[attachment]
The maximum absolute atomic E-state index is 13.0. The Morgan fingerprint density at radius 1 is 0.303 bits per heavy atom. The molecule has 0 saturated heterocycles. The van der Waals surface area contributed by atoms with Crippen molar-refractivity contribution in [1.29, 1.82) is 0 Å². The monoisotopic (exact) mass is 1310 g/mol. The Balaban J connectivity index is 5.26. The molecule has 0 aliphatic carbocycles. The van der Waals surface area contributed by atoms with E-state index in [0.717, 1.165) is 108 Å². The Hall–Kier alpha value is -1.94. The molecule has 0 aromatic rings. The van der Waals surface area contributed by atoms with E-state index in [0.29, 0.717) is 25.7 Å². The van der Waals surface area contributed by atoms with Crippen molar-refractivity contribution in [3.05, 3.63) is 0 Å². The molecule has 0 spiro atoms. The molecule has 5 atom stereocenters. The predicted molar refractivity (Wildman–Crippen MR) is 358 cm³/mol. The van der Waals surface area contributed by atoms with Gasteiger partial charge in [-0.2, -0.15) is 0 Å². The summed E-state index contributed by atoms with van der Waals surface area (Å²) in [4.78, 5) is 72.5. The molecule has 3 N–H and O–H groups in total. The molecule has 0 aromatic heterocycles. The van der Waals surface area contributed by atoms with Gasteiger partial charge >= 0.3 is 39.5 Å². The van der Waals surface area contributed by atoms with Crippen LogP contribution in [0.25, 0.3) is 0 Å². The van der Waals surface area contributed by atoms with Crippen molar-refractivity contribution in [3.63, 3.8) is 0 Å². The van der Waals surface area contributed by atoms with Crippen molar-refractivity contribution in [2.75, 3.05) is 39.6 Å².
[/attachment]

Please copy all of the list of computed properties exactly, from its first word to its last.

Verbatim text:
The maximum absolute atomic E-state index is 13.0. The Morgan fingerprint density at radius 1 is 0.303 bits per heavy atom. The molecule has 0 saturated heterocycles. The van der Waals surface area contributed by atoms with Crippen molar-refractivity contribution in [1.29, 1.82) is 0 Å². The monoisotopic (exact) mass is 1310 g/mol. The Balaban J connectivity index is 5.26. The molecule has 0 aliphatic carbocycles. The van der Waals surface area contributed by atoms with E-state index in [0.717, 1.165) is 108 Å². The Hall–Kier alpha value is -1.94. The molecule has 0 aromatic rings. The van der Waals surface area contributed by atoms with E-state index in [0.29, 0.717) is 25.7 Å². The van der Waals surface area contributed by atoms with Crippen molar-refractivity contribution in [3.05, 3.63) is 0 Å². The molecule has 0 spiro atoms. The molecule has 5 atom stereocenters. The predicted molar refractivity (Wildman–Crippen MR) is 358 cm³/mol. The van der Waals surface area contributed by atoms with Gasteiger partial charge in [-0.2, -0.15) is 0 Å². The summed E-state index contributed by atoms with van der Waals surface area (Å²) in [4.78, 5) is 72.5. The molecule has 3 N–H and O–H groups in total. The molecule has 0 aromatic heterocycles. The van der Waals surface area contributed by atoms with Gasteiger partial charge >= 0.3 is 39.5 Å². The van der Waals surface area contributed by atoms with Crippen LogP contribution in [0.25, 0.3) is 0 Å². The van der Waals surface area contributed by atoms with Crippen molar-refractivity contribution in [3.63, 3.8) is 0 Å². The van der Waals surface area contributed by atoms with Crippen molar-refractivity contribution in [2.75, 3.05) is 39.6 Å².